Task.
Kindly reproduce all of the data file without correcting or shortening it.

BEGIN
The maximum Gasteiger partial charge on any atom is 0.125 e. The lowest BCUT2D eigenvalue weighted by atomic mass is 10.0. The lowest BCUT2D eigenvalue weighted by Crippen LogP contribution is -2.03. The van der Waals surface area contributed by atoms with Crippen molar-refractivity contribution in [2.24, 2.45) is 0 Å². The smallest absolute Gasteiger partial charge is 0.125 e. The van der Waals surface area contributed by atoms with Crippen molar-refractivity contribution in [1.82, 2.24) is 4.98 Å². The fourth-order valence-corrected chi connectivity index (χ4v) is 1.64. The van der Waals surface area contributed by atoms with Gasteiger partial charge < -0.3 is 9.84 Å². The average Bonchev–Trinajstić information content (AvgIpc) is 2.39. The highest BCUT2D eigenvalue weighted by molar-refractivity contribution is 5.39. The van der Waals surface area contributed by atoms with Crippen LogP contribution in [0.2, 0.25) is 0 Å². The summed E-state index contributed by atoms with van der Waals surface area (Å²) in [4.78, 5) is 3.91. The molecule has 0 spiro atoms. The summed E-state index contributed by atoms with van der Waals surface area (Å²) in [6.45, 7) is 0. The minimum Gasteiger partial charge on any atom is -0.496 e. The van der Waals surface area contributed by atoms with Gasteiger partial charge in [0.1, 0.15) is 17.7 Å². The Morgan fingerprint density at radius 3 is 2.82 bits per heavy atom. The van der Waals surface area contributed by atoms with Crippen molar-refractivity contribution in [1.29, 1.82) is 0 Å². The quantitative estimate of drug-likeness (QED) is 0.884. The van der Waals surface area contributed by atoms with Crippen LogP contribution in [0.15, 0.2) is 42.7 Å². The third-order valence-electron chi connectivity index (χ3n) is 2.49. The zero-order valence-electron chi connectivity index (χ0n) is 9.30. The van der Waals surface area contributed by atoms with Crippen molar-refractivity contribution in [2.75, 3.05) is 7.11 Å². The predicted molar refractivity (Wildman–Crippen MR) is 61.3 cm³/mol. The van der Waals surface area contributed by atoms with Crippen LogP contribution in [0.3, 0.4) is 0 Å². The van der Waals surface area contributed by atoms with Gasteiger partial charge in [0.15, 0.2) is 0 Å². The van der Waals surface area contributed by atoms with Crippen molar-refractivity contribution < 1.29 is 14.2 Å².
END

The maximum Gasteiger partial charge on any atom is 0.125 e. The lowest BCUT2D eigenvalue weighted by atomic mass is 10.0. The lowest BCUT2D eigenvalue weighted by Crippen LogP contribution is -2.03. The van der Waals surface area contributed by atoms with Crippen molar-refractivity contribution in [2.24, 2.45) is 0 Å². The smallest absolute Gasteiger partial charge is 0.125 e. The van der Waals surface area contributed by atoms with Crippen molar-refractivity contribution in [1.82, 2.24) is 4.98 Å². The fourth-order valence-corrected chi connectivity index (χ4v) is 1.64. The van der Waals surface area contributed by atoms with Gasteiger partial charge < -0.3 is 9.84 Å². The average Bonchev–Trinajstić information content (AvgIpc) is 2.39. The highest BCUT2D eigenvalue weighted by molar-refractivity contribution is 5.39. The van der Waals surface area contributed by atoms with Crippen LogP contribution in [0.2, 0.25) is 0 Å². The summed E-state index contributed by atoms with van der Waals surface area (Å²) in [4.78, 5) is 3.91. The molecule has 0 spiro atoms. The summed E-state index contributed by atoms with van der Waals surface area (Å²) in [6.45, 7) is 0. The minimum Gasteiger partial charge on any atom is -0.496 e. The van der Waals surface area contributed by atoms with Gasteiger partial charge in [0.1, 0.15) is 17.7 Å². The Morgan fingerprint density at radius 3 is 2.82 bits per heavy atom. The van der Waals surface area contributed by atoms with Crippen molar-refractivity contribution in [1.29, 1.82) is 0 Å². The quantitative estimate of drug-likeness (QED) is 0.884. The van der Waals surface area contributed by atoms with Crippen LogP contribution in [0.15, 0.2) is 42.7 Å². The third-order valence-electron chi connectivity index (χ3n) is 2.49. The zero-order valence-electron chi connectivity index (χ0n) is 9.30. The van der Waals surface area contributed by atoms with Crippen molar-refractivity contribution in [2.75, 3.05) is 7.11 Å². The predicted molar refractivity (Wildman–Crippen MR) is 61.3 cm³/mol. The van der Waals surface area contributed by atoms with Crippen LogP contribution in [0.3, 0.4) is 0 Å². The van der Waals surface area contributed by atoms with Gasteiger partial charge in [0.15, 0.2) is 0 Å². The van der Waals surface area contributed by atoms with Crippen molar-refractivity contribution < 1.29 is 14.2 Å².